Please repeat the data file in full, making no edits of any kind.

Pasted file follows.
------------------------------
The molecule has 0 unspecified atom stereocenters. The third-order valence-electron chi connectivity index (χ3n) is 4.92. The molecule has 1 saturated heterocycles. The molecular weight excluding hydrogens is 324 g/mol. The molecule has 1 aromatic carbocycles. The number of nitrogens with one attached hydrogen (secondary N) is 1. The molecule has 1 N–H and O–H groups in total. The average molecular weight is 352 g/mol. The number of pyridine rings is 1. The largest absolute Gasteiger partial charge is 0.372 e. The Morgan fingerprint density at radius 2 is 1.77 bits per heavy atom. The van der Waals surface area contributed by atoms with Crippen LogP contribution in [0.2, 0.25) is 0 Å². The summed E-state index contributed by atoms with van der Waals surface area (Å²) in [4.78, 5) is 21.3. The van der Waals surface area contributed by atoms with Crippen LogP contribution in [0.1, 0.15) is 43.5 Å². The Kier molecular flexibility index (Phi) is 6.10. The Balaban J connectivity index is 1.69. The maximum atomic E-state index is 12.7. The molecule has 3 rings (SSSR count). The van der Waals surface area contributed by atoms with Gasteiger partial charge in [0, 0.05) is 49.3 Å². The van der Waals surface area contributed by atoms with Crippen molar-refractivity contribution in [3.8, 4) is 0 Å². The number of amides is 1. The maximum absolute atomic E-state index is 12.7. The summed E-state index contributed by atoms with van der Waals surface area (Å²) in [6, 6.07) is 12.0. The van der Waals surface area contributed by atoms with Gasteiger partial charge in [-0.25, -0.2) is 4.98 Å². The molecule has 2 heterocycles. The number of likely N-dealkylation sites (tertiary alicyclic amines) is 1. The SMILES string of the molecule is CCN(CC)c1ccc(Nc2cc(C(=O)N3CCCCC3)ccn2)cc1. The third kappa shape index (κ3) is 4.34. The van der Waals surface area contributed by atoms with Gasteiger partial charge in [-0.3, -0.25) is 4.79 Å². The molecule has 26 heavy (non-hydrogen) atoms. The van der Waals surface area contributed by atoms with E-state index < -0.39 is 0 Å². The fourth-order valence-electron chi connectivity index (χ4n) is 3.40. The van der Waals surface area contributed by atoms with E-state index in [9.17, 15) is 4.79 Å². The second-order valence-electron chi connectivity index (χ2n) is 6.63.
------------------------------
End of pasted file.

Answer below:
The molecule has 0 unspecified atom stereocenters. The third-order valence-electron chi connectivity index (χ3n) is 4.92. The molecule has 1 saturated heterocycles. The molecular weight excluding hydrogens is 324 g/mol. The molecule has 1 aromatic carbocycles. The number of nitrogens with one attached hydrogen (secondary N) is 1. The molecule has 1 N–H and O–H groups in total. The average molecular weight is 352 g/mol. The number of pyridine rings is 1. The largest absolute Gasteiger partial charge is 0.372 e. The Morgan fingerprint density at radius 2 is 1.77 bits per heavy atom. The van der Waals surface area contributed by atoms with Crippen LogP contribution in [0.2, 0.25) is 0 Å². The summed E-state index contributed by atoms with van der Waals surface area (Å²) in [4.78, 5) is 21.3. The van der Waals surface area contributed by atoms with Crippen LogP contribution in [0.1, 0.15) is 43.5 Å². The Kier molecular flexibility index (Phi) is 6.10. The Balaban J connectivity index is 1.69. The maximum atomic E-state index is 12.7. The molecule has 3 rings (SSSR count). The van der Waals surface area contributed by atoms with Gasteiger partial charge in [0, 0.05) is 49.3 Å². The van der Waals surface area contributed by atoms with Crippen molar-refractivity contribution in [3.8, 4) is 0 Å². The number of amides is 1. The maximum absolute atomic E-state index is 12.7. The summed E-state index contributed by atoms with van der Waals surface area (Å²) in [6, 6.07) is 12.0. The van der Waals surface area contributed by atoms with Gasteiger partial charge in [-0.25, -0.2) is 4.98 Å². The molecule has 2 heterocycles. The number of likely N-dealkylation sites (tertiary alicyclic amines) is 1. The SMILES string of the molecule is CCN(CC)c1ccc(Nc2cc(C(=O)N3CCCCC3)ccn2)cc1. The third kappa shape index (κ3) is 4.34. The van der Waals surface area contributed by atoms with Gasteiger partial charge in [-0.3, -0.25) is 4.79 Å². The molecule has 26 heavy (non-hydrogen) atoms. The van der Waals surface area contributed by atoms with E-state index < -0.39 is 0 Å². The fourth-order valence-electron chi connectivity index (χ4n) is 3.40. The van der Waals surface area contributed by atoms with E-state index in [9.17, 15) is 4.79 Å². The second-order valence-electron chi connectivity index (χ2n) is 6.63.